The Hyperreality of Social Media
Social media is a platform for hyper-experiences of this nature. It is a medium where we can create relationships and experiences that are reflective of experiences that would not have been possible a generation ago.
The question that this raises for me is whether the purpose of the platform and the purpose of their organizations are the same.
Does Facebook's need to monetize the platform (organizational purpose) become the driving force that over time changes the purpose of the platform?
Is it a social platform or a sales platform? Can both co-exist?
Here are other questions.
How would the platform of Facebook develop if the question of monetization never needed to be asked?
What if Facebook was only about the personal and social development of people in relationships in a global society?
What if the now shareholders at Facebook never asked about share price and dividends?
I ask these questions to highlight the importance of understanding the effect that social media platforms have. As a platform for human interaction, they different than anything in the past. The speed, immediacy and hyper-reality of these platforms changes us. It elevates old virtues like patience and listening.
The Difference between the Platforms
There are host of online tools that serve the interests of business people world-wide. For example, there are meeting platforms, conference call platforms, shared writing platforms, and all that can be done visually on a global scale.
In my work, I use Facebook, Twitter, LinkedIn, Google+, along with many of the Google doc features. I use Skype as my office phone. I use Pay Pal, SurveyMonkey, Slideshare and Scribd. I blog on Typepad and Wordpress platforms. And I have a Ning site. Each one is different. None are complete in themselves. All require skills that must be developed in order to take advantage of their benefits. All take time to master.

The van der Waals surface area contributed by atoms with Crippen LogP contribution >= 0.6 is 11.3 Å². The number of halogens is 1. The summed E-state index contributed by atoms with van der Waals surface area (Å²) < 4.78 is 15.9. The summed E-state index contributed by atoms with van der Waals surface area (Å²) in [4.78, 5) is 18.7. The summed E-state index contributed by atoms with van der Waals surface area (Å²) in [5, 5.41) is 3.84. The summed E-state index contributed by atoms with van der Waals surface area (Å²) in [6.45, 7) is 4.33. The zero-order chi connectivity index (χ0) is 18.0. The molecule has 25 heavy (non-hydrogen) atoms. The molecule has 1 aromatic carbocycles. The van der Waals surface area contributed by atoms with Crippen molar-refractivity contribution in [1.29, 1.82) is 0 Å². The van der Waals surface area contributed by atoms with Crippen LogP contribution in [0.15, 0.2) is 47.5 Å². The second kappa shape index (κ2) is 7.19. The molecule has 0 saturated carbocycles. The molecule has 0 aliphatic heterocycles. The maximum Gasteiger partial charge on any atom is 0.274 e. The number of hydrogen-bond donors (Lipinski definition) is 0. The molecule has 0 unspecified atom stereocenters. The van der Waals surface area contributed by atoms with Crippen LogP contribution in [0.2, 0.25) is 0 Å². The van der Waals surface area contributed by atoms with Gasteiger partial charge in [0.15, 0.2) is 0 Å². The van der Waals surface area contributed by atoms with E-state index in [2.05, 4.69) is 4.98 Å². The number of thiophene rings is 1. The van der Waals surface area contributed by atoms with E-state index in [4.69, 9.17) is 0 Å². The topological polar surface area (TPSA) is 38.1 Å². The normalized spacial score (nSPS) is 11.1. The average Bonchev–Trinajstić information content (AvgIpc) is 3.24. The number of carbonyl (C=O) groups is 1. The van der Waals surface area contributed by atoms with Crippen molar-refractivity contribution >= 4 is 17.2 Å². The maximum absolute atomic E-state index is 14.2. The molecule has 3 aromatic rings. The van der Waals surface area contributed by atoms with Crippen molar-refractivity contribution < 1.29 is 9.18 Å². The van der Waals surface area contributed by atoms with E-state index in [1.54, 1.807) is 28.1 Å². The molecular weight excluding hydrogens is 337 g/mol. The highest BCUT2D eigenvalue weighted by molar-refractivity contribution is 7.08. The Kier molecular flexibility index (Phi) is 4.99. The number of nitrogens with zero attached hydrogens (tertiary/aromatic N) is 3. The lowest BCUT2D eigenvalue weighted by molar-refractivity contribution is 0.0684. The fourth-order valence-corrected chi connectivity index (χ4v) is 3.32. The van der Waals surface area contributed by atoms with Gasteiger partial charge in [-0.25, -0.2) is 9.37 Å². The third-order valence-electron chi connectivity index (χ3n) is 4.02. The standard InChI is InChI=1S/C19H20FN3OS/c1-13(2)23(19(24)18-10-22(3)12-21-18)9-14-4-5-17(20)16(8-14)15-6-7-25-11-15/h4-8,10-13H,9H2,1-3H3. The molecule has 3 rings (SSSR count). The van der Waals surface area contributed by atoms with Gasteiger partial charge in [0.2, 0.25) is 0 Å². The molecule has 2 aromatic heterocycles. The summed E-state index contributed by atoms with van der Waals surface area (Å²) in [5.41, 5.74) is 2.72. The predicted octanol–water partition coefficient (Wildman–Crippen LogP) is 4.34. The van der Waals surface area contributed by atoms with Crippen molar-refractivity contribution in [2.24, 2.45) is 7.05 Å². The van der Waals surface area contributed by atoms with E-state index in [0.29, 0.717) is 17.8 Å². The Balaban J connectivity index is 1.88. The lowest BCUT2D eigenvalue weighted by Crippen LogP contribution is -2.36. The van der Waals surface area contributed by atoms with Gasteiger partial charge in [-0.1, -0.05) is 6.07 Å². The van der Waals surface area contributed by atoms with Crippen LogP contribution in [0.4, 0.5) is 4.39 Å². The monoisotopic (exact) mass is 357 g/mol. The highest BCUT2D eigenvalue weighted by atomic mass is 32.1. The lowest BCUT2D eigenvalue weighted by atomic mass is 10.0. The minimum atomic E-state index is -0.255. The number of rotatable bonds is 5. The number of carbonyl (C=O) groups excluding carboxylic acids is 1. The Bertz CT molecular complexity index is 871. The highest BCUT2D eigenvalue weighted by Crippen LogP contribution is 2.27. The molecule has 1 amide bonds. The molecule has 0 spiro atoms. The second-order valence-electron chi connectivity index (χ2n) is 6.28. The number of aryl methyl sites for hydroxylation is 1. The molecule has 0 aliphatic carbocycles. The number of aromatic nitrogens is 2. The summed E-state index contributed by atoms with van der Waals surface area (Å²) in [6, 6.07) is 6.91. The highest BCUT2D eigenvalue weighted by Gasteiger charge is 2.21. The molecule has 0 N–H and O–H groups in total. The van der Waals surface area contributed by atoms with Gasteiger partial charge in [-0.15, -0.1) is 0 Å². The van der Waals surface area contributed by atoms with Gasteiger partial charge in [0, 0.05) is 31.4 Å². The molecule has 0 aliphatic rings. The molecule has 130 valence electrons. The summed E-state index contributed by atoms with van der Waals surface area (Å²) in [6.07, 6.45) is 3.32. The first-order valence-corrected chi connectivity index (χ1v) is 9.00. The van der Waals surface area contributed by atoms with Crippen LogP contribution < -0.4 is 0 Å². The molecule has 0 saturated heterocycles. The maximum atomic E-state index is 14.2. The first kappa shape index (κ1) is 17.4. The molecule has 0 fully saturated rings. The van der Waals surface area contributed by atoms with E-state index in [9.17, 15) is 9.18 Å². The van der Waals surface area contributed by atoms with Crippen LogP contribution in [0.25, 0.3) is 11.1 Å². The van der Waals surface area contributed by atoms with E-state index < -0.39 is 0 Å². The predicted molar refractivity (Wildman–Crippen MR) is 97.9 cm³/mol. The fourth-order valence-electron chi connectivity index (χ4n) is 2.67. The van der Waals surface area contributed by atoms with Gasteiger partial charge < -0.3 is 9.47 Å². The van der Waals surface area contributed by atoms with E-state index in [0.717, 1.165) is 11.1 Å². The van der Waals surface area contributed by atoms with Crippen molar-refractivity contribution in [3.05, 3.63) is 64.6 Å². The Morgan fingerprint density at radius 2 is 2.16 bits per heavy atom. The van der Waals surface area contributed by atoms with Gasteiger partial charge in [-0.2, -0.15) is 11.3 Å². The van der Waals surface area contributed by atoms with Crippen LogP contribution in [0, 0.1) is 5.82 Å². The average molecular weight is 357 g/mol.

I am immersed like so many in the multitude of platforms that exist in the social media universe. And I, like I suspect many others, are dissatisfied with what they offer. For this reason, many of these platforms will not last. I say this because I am convinced that they are designed based on a certain perception, even philosophy, of human nature.
I like Facebook because it keeps me in touch with lots of people. I like it better than Twitter.
Google seems to me to be the only one of these platforms that really understands what I want, but its approach is less than appealing.
Ultimately, the difference between the platforms is not their companies' problem, but mine. I have know what I want to do with them, and use them for that purpose. But like much in hyper-reality, the old reference points fade, and new ones emerge.
For example, where most people use Facebook to stay in touch with friends, family and colleagues, and others use it as platform for promoting their business, I use it more like a blog, as a place to engage people with ideas. And I find Facebook better for this than Twitter, Linked-In or Google+.
So, the difference then, is not just between the platforms, but between the people who use them. This means that the platforms of social media are a dynamic environment for human interaction, where peoples' lives can be transformed.
The Frontier of Social Media
Where does the hyper-reality of social media take us?
Is it a suitable and sustainable platform for our human desires for personal meaning, healthy, happy relationships and to make a difference that matters?
Is its virtual, almost disembodied state bode well for the ability of organizations to create collaborative structures that are prepared to replace the failing organizations of the industrial era?
These are the kind of questions I'll be asking as we continue to move through this series.